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  • Mountaineater, Left or Right, Full Fucking Moon and Ryan Prebble @ Bar Bodega, Wellington - 16 September 2011

Mountaineater, Left or Right, Full Fucking Moon and Ryan Prebble @ Bar Bodega, Wellington - 16 September 2011

17 Sep 2011 // A review by Alistar3000

Dreads flew everywhere, onstage and in the crowd, when Left or Right playedMusic fans turning up to Wellington’s Bar Bodega on Friday night were lucky to be treated to a wide range of musical styles.

The Nudge’s Ryan Prebble kicked things off, playing solo for the night.  He played some songs by the Nudge, a couple of tracks I hadn’t heard before, and was full of banter for the dozen or so people who trickled in after (presumably) the rugby had finished, including an anti-littering message for us all (but especially smokers).  I’ve been enjoying the recent Nudge album, and thought they were great live (you can read my review of the album here and the live show here), so it was interesting to see a different spin put on familiar songs. 

Ryan’s got a great bluesy voice and his guitar playing last night reminded me a lot of Jimi Hendrix’s style of blues – a great, warm guitar sound, a bit of distortion and a rawness that gives the music an edginess.

Wellington psychedelic noisemakers Full Fucking Moon then treated us to a set of tribal drumbeats, reverbed out vocals and freaky synth sounds.  I saw this trio of shoeless vagabonds at Wellington’s Mighty Mighty about 6 months ago and couldn’t remember much about them (my fault, not theirs); all I took away was that they were pretty out there.

I’m glad I got a second chance to check them out; I was definitely impressed by their sound this time around. It’s pretty basic music, but it works for me. It was a great set, highlighted by the songs featuring Bek Coogan’s eerie vocals.

It’s was reggae’s turn next with Dunedin band Left or Right. The crowd suddenly seemed to swell when they appeared on stage and a sea of dreadlocks began dancing as one to the heavy tunes.  I’d heard their album before and was keen to see how that translated into a live setting.  I’m please to report back that the songs are great live; a blend of heavy rock and reggae grooves, with a bit of trumpet and melodica thrown into the mix.   Think Kora with more of a reggae, good time feel to it.

Their drummer, Metua Marama was impressive, smashing the drumkit to the point where it started to fall apart.He’s an awesome drummer and drives the energy of the band.  During their finale he was even on his feet as he played out the ending to the song.

As the dreadlocked masses drifted away Mountaineater came on and it was obvious from the excitementMountaineater are the sound of being eaten by a mountain. amongst those remaining in the crowd that they’ve built up a strong following here.  I’d heard a lot of buzz about this Dunedin trio, although hadn’t seen them before. I’d also been warned that they were loud and they certainly lived up to that reputation, with my ears still ringing today despite wearing some pretty heavy duty earplugs.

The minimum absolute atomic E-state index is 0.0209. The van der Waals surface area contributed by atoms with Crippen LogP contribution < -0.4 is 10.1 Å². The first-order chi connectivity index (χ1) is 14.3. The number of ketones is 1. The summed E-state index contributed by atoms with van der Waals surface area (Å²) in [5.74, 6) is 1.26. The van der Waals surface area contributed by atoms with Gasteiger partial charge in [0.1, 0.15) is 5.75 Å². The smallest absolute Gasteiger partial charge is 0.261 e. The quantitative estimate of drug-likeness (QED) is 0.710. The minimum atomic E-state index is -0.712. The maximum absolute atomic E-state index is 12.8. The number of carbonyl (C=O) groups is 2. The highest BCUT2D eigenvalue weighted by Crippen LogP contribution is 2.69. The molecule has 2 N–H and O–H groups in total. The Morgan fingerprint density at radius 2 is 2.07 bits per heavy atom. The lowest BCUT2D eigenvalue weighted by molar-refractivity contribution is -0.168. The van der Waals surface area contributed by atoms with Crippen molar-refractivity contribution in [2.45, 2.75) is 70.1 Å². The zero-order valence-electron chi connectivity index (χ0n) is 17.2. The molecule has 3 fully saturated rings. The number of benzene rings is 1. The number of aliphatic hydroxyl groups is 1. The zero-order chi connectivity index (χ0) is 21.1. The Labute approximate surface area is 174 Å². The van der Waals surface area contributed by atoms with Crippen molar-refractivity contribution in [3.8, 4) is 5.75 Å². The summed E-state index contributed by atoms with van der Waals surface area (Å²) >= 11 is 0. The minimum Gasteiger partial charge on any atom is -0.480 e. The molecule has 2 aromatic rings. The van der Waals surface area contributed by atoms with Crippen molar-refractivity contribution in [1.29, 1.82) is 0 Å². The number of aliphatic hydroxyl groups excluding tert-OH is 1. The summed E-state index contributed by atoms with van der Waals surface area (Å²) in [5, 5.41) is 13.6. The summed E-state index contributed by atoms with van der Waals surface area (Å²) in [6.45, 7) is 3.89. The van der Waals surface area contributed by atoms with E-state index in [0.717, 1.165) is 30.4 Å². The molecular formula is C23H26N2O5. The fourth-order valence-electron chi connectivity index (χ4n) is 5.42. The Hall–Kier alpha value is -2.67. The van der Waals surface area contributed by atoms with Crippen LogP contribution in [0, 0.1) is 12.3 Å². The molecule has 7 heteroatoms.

Don’t let the risk of hearing damage put you off seeing these guys though, you won’t be disappointed. Basically carrying on from where frontman Tristan Dingemans’ previous band, the legendary HDU, left off, they create a wall of rock driven by heavy bass riffs and pounding drums.  Standing in front of the stage is like being buried in an avalanche of sound; you can’t fight it, you just have to relax and let it take you wherever it’s going.

Mountaineater were definitely the highlight of the night, and I came away from the show feeling privileged to have been able to experience it – and I’ve been listening to the few tracks they’ve got on the internet all morning, definitely a sign of a memorable band.

About Mountaineater

"If you thought HDU were capable of wreaking sonic destruction, this trio will leave you gasping" - Real Groove, April 2009

When a new Dunedin three piece made their live debut near the end of 2008, one thing was obvious - for Tristan Dingemans, front man of the formidable band HDU, lightening had struck twice. This was no former glory with backing band situation; this was a band, which was instantly capable of creating its own moments of puretranscendency. In short, Dingemans has an excellent shit filter, and proved he wasn't gonna step out until he had something great. And ladies and gentleman, with Chris Livingston (drums) and Anaru Ngata (bass and guitar), that is Mountaineater.

Few bands manage to take the intangibility of experiencing a natural landscape and transform it into sound, but those that do are absolutely momentous. Yes, with this brooding and heavy mix of sonic landscapes and visceral, bludgeoning rock, you can't ignore the pedigree. Yet Mountaineater is a further step down the pathof tension filled catharsis, as immediately inviting as they are unrelenting.

Visit the muzic.net.nz Profile for Mountaineater

Releases

Mountaineater
Year: 2013
Type: Album

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